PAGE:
The Court of Appeal has for the first time considered the meaning of ‘necessary’ in section 37 of the Children and Families Act 2014.
The case of Nottinghamshire County Council v SF And GD (Rev 1)  EWCA Civ 226 involved an appeal by Nottinghamshire County Council against an order made by Upper Tribunal Judge Wright in August 2019 which upheld a decision of the deputy president of the First-Tier Tribunal (FTT) in December 2018 concerning the special educational needs of a child.
Giving the judgment of the court, the Senior President of Tribunals, Sir Ernest Ryder, said: “Although the appeal is pursued as a question of law, the answer in this particular case is a question of fact.”
He explained: “The error of law that is said to have been made concerned the FTT's decision that it was necessary for special educational provision to be made for a child known in the proceedings as HD.”
The council argued that the mainstream school HD attended had successfully identified his needs and was meeting them.
HD, a boy now aged seven has autism spectrum disorder, dyspraxia and hypermobility and has difficulties with sleeping, asthma, eczema and is being investigated for attention deficit hyperactivity disorder.
His parents had appealed to the FTT against Nottinghamshire’s decision. The council submitted that it cannot be ‘necessary' for to have an EHC plan for a child who is making progress at a school which has successfully identified their needs and is providing appropriate special educational provision.
To say otherwise would, the council argued, go against the fact that most children being given special educational provision do not have an EHC plan.
There were three grounds of appeal: the tribunals were wrong in their in their construction of what is ‘necessary’; that they wrongly applied the test in section 37(1) CFA 2014 to the facts of the case; and wrongly applied the Code of Practice.
Nottinghamshire argued that the FTT’s value judgment that HD's needs may change in the future “is no more than a statement of the obvious that will apply in every case”.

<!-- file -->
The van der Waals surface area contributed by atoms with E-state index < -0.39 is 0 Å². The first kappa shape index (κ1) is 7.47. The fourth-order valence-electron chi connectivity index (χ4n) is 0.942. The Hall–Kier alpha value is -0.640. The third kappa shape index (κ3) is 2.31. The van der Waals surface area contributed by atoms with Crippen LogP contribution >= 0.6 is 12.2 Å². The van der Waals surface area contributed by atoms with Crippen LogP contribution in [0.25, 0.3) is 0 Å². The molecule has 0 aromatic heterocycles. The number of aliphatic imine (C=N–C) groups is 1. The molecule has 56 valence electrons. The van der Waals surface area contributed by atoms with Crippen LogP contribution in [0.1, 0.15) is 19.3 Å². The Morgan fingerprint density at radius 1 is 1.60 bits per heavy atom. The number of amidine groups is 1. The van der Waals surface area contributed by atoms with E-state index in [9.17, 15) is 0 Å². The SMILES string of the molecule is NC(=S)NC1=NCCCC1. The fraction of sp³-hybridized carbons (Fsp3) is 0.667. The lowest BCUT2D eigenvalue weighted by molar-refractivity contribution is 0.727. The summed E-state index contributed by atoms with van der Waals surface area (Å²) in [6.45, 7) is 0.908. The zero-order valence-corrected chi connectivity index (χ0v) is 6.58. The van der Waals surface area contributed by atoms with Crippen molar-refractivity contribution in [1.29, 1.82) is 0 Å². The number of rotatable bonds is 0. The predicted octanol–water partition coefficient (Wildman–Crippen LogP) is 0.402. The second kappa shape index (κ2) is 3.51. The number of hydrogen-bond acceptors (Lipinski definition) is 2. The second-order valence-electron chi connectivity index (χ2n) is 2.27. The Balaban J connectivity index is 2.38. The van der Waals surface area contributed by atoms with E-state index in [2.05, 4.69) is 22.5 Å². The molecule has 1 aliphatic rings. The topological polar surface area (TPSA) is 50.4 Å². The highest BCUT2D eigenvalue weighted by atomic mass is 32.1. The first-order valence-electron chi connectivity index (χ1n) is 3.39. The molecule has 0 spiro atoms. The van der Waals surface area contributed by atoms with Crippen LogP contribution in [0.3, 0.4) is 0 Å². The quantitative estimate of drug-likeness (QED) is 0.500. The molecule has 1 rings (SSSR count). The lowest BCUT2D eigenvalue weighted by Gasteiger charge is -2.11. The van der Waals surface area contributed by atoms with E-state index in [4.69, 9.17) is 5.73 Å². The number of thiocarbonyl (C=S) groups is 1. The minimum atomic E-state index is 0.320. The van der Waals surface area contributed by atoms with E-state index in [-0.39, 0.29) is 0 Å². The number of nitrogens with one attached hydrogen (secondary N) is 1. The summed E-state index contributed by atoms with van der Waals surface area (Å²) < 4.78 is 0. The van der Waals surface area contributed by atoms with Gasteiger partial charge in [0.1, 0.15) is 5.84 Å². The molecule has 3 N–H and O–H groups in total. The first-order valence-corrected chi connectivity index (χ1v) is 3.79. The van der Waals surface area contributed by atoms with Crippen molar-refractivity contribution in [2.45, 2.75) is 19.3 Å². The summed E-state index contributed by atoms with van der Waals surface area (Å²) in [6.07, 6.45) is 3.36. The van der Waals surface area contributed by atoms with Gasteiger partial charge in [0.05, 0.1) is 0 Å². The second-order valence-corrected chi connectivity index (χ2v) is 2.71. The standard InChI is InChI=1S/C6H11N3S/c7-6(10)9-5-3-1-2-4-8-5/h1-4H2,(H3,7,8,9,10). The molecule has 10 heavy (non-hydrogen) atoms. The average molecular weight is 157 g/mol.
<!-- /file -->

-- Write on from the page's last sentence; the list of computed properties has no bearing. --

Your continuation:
Sir Ernest said: “As the submissions to this court developed, it became clear that the question in this appeal is not the construction of the word 'necessary' in section 37(1) CFA 2014.”
He added: “‘Necessary’ is a word in common use and its plain meaning has caused no difficulty in the tribunal. The function of the FTT in these cases is to find facts and to exercise an evaluative judgment by using its specialist expertise about whether an EHC plan is necessary. That is a deduction from the facts and it will depend on the nature and extent of the provision required for the child concerned. It is a fact specific conclusion.”
The question was whether a reasonable tribunal could conclude that an EHC plan was necessary for HD on the facts of this case.
He cited the Supreme Court ruling in Re B (a child) (care order: proportionality: criterion for review)  UKSC 33,  2 FLR 1075 that where a trial judge has reached a conclusion on the primary facts, an appellate tribunal will interfere with it only where there was no evidence to support this or the evidence was misunderstood or the conclusion was one no reasonable judge could have reached.
Sir Ernest rejected Nottinghamshire’s appeal, since “the elements identified [by the FTT] may well have been marginal and another court or tribunal may have come to a different judgment on the facts but that is not a sufficient reason for this court to interfere on a second appeal”.